A real air of sadness in the Valley

Fireside chat: Eileen and Michael Tangney relax in the Black Valley Hostel, or The Hall as its known to the locals.
Picture: Valerie O’Sullivan

DESPITE the sparkling July sunshine, a heavy cloud of sadness hovered over the beautiful Black Valley this Thursday as the close-knit community gathered to bid a fond and emotional farewell to a much-loved parishioner.

Requiem Mass for popular Eileen Tangney was celebrated in St Mary’s Church, Beaufort, at 11 o’clock this morning with burial afterwards in Churchtown Cemetery.

Heartbroken family, neighbours, friends and the many people that knew and admired Eileen gathered to pray for her and to console her family who are coming to terms with her sad passing.

Eileen, her husband Michael, and their children owned and operated the landmark Black Valley Hostel which has been a central hub of everyday life in the Black Valley since 1964.

Knock locally as “The Hall’ and nestled beautifully in the heart of the famous valley, one of the remotest locations imaginable, it has always been a hive of activity and there has been a welcome on the mat and a kettle on the boil for generations of visitors from all parts of the world.

Photographer Valerie O’Sullivan, who captured the life and times of Eileen and Michael so wonderfully for her book on the MacGillycuddy’s Reeks, its people and places, noted that Eileen was originally from Beaufort but she moved to the valley in 1961.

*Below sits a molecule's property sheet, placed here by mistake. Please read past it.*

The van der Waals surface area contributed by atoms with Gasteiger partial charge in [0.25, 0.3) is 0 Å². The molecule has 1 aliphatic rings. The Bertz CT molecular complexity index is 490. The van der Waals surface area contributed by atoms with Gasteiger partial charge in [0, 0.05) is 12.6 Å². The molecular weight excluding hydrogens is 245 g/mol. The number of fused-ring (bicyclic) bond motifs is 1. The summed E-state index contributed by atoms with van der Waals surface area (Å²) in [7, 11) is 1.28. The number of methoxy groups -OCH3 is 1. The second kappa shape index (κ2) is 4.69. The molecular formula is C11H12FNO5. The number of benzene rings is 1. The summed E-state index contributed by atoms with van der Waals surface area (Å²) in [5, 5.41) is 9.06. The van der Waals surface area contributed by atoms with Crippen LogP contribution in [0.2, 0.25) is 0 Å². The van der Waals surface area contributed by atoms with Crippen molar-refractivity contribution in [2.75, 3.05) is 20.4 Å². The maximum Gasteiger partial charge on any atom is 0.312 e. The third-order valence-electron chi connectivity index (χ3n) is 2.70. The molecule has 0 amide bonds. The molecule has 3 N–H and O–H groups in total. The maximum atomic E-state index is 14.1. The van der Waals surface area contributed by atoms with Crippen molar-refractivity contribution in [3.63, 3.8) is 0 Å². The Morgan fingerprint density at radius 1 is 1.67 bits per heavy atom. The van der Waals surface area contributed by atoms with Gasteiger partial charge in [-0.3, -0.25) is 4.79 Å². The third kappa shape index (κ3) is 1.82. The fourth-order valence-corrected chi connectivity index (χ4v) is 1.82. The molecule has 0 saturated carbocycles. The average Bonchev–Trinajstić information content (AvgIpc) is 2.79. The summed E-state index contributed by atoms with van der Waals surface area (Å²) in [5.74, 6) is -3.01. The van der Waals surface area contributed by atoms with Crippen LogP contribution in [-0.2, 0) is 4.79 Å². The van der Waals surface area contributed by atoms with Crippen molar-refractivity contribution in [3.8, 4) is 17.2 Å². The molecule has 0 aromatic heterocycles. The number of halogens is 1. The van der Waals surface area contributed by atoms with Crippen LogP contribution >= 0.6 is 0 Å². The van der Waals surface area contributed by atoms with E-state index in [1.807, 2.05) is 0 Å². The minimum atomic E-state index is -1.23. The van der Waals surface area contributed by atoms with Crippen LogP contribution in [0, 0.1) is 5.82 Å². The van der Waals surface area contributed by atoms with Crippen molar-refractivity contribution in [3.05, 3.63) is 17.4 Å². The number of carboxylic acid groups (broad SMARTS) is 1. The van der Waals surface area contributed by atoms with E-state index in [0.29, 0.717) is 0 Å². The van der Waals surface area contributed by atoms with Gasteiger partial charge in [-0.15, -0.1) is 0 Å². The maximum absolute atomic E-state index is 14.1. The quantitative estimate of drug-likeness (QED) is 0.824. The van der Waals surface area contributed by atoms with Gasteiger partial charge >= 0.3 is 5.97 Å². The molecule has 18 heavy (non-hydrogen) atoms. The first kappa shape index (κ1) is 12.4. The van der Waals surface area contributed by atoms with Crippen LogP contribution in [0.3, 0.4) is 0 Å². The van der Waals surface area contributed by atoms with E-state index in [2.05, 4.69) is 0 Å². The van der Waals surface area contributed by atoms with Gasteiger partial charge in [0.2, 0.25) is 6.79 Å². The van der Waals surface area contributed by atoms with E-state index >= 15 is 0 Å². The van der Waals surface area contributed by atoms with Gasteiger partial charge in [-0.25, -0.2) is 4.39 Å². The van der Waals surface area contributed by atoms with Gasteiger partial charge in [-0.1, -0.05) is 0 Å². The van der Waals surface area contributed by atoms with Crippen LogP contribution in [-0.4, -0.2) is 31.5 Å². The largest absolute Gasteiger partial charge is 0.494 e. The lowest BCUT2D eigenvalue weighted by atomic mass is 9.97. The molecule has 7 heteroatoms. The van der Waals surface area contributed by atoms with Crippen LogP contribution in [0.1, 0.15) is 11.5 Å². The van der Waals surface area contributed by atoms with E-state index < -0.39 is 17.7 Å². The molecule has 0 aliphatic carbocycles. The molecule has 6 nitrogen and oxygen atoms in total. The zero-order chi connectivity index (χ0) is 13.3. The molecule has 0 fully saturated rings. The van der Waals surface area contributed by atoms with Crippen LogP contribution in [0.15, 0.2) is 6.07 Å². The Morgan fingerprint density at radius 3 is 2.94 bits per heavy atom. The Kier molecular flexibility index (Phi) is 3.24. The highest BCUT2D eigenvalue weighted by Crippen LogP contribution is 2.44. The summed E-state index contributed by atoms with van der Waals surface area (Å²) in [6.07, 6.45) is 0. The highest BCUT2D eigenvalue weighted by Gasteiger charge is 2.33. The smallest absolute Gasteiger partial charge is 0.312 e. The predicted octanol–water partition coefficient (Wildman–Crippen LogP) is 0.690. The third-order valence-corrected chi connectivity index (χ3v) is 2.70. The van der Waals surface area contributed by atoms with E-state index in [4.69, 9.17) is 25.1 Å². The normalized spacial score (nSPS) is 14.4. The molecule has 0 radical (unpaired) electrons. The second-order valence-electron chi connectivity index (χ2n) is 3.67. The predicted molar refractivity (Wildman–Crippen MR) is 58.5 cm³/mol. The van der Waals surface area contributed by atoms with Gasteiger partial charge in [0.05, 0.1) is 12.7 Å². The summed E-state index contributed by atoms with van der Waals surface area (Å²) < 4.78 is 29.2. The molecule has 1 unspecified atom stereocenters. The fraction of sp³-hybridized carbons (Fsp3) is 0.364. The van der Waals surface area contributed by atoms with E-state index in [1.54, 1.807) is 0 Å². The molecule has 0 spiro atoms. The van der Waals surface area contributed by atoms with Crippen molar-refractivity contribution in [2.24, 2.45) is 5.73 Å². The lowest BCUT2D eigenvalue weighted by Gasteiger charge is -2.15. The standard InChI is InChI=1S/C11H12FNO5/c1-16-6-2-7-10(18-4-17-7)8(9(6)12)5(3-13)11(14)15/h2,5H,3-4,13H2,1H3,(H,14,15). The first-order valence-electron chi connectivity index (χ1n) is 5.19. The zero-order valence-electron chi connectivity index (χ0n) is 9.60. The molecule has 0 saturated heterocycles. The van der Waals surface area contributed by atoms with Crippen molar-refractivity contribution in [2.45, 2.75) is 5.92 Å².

She often reflected that, at that time, there was no electricity so washing and providing for six children was no easy undertaking.

The late Eileen Tangney (centre) with her husband Michael and daughter, Siobhan, pictured at the Black Valley Youth Hostel by Valerie O’Sullivan

When electricity finally arrived in 1977 – the Black Valley becoming the last place in Ireland to receive power –  the first thing the Tangneys purchased was a washing machine.

Eileen told Valerie: “Electricity was a great asset to the valley. It was 1985 before we got the ‘phone and before that, we’d have to go five or six miles to the nearest telephone.

“If somebody got sick suddenly, you would have to travel over the Gap of Dunloe to Kate Kearney’s Cottage to send for an ambulance or a priest”.

Michael, a retired Gap of Dunloe ponyman, and Eileen always told of their fond memories of “going on the Biddy” on February 1 with their dear friends Sheila and Sonny O’Sullivan.

“We’d all dress up with white shirts and pants, straw hats and wear masks. Many’s the time we went to Kenmare on the Biddy – we used to have great fun, dancing in every house and then we’d have a Biddy ball and dance ‘till morning,” she recalled in Valerie’s book.

“You would never be lonesome in the valley,” she declared.

Eileen and Michael’s daughter, Susan, now runs the iconic Hostel, a favourite refuge for visitors embarking on the Kerry Way 200km trek.

And, as it was with Eileen at the helm, the Tangney house is always open and the kettle is always on the boil.

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